Boeing, an icon of American manufacturing, suffered its first annual financial loss in more than two decades while the cost of fixing its marquee aircraft after two deadly crashes soared to more than US$18 billion.
New CEO David Calhoun on Jan. 29 stood by his estimate that regulators will certify changes Boeing is making to the 737 Max by mid-year.
Calhoun criticized the company’s prior leadership for not immediately disclosing a trove of damning internal communications that raised safety questions about the Max. He promised to be more transparent.
“I have to restore trust, confidence and faith in the Boeing Co.,” he told Wall Street analysts.
Boeing reported a loss of $1 billion in the fourth quarter as revenue plunged 37% due to the grounding of the Max. The company suspended deliveries of the plane last spring and hadn’t expected the stoppage to last this long.
The company lost $636 million for all 2019, compared with a profit of nearly $10.5 billion in 2018. It was the first annual loss since 1997, when Boeing was roiled by parts shortages, production delays, and expenses from merging with McDonnell Douglas.
Boeing’s problems aren’t limited to the Max.
Slowing demand for larger planes led the company to announce it will reduce production of the 787 Dreamliner from 14 a month to 12 later this year, then 10 early next year. The plane has become more important to Boeing’s health during the Max grounding.
In addition, Boeing’s 777X jet is behind schedule, and a decision on whether to build a new mid-size plane to compete with one from Airbus has been delayed.
Revenue in the company’s defence and space business fell 13% and it took a $410 million charge in case NASA requires another unmanned flight of the Starliner — the spacecraft that failed to reach the International Space Station during a test flight in December.
Boeing’s focus, however, is on fixing the Max. Without any Max deliveries since April, the company is burning through cash, and Boeing confirmed that it is lining up bank commitments for $12 billion in new borrowing.
The Max was grounded worldwide last March, after two crashes within five months killed 346 people in Indonesia and Ethiopia. The crisis torpedoed sales and deliveries of new jetliners, leaving Boeing far behind Airbus. It caused a shutdown in Max production, layoffs at suppliers, and led to the firing of CEO Dennis Muilenburg.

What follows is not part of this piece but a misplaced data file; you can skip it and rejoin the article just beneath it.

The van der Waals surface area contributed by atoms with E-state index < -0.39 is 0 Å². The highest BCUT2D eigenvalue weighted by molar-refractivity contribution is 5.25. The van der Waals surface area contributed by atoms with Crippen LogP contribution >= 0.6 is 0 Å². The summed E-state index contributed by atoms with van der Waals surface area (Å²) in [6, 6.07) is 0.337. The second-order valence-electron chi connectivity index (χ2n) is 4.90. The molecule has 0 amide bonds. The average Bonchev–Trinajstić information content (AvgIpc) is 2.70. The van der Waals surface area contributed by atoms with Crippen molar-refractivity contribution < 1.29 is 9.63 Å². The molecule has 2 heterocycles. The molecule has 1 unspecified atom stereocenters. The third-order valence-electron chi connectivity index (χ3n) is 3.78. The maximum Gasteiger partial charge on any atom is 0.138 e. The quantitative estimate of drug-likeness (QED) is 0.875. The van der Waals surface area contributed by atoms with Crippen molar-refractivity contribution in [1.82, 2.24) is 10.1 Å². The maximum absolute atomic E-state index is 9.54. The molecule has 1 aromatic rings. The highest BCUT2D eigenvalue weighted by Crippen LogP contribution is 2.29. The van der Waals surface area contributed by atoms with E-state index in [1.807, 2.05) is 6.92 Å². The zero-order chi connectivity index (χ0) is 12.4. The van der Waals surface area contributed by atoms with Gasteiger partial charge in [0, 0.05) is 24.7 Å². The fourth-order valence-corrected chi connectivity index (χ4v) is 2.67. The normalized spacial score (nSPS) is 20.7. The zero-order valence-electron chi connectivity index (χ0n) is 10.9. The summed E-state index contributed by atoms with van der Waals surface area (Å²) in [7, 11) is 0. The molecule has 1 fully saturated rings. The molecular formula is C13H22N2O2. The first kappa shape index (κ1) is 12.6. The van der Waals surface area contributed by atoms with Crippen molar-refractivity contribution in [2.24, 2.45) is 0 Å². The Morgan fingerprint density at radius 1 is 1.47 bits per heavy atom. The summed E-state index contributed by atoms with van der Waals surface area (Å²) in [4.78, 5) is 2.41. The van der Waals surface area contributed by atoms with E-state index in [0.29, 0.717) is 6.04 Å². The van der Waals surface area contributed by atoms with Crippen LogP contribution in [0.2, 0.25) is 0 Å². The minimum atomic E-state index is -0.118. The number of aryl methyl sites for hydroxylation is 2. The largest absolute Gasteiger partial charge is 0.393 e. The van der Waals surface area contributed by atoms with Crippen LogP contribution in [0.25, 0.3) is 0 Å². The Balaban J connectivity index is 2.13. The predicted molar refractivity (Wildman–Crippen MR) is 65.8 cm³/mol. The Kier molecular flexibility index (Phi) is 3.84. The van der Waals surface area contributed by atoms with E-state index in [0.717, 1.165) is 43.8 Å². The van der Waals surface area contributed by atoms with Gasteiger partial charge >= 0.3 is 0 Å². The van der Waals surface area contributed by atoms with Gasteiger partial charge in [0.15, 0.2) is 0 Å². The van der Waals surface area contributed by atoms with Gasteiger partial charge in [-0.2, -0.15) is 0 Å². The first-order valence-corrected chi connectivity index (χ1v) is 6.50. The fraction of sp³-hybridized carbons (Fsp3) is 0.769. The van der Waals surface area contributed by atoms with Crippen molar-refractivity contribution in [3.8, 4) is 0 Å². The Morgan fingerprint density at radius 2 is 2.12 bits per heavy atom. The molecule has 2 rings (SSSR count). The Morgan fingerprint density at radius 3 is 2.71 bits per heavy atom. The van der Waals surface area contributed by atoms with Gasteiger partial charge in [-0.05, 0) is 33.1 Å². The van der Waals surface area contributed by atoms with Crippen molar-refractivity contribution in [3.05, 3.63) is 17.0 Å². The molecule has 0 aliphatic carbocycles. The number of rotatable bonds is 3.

U.S. airlines that own Maxes — Southwest, American and United — don’t expect it back until after the peak of the summer travel season. It is anyone’s guess about how willing passengers will be to fly on the plane.
The head of the Federal Aviation Administration, Stephen Dickson, told U.S. airline officials late last week that he was content with Boeing’s progress toward getting the Max back in the year, raising the possibility that the plane could fly sooner than Boeing has estimated.
Calhoun said he appreciated Dickson’s comments, but they wouldn’t cause him to change Boeing’s projection of regulatory approval by midyear because Dickson could change his tune in a month.
Calhoun insisted the Max “is a sound airplane” that will be safer than ever after extensive tests and scrutiny by the FAA. He said passengers will fly on it once they see pilots get on board.
“Airplanes unfortunately have gone down before,” he told reporters. “People take a breath and wonder whether they’ll ever fly one again … and then slowly and steadily, they do.”
Boeing won’t change the name of the plane either, as President Donald Trump and others have suggested. “I’m not going to market my way out of this,” Calhoun told CNBC.
Boeing has been embarrassed in recent weeks by the disclosure of years-old internal messages in which test pilots and other key employees raised safety concerns about the Max — even saying they wouldn’t put their families on it — while the plane was in development and testing.
Calhoun criticized company leaders who didn’t disclose the messages right away. He said if the right people in leadership had seen the employee concerns about the Max, they might have pushed for training in flight simulators before pilots could fly the Max. Boeing recently reversed its longstanding and determined opposition to simulator training, which will add time and expense before airlines can use the plane.
Calhoun, a former General Electric and Nielsen executive who had been on Boeing’s board since 2009, became CEO this month.
Fourth-quarter revenue tumbled to $17.9 billion, far below Wall Street’s forecast of $21.7 billion, according to a FactSet survey of analysts.
The Chicago-based company booked another $9.2 billion in estimated current and future extra costs for production delays, deliveries, and compensation for airlines that have cancelled tens of thousands of Max flights. That raised Boeing’s estimate of the total financial hit from the crisis to $18.6 billion.
Analysts said the charge for airline compensation was anywhere from $4 billion to $6 billion less than most investors had feared.
For all the troubling news from the company, investors were happy that the damage wasn’t worse. Shares rose 2.3% to $323.74 in afternoon trading.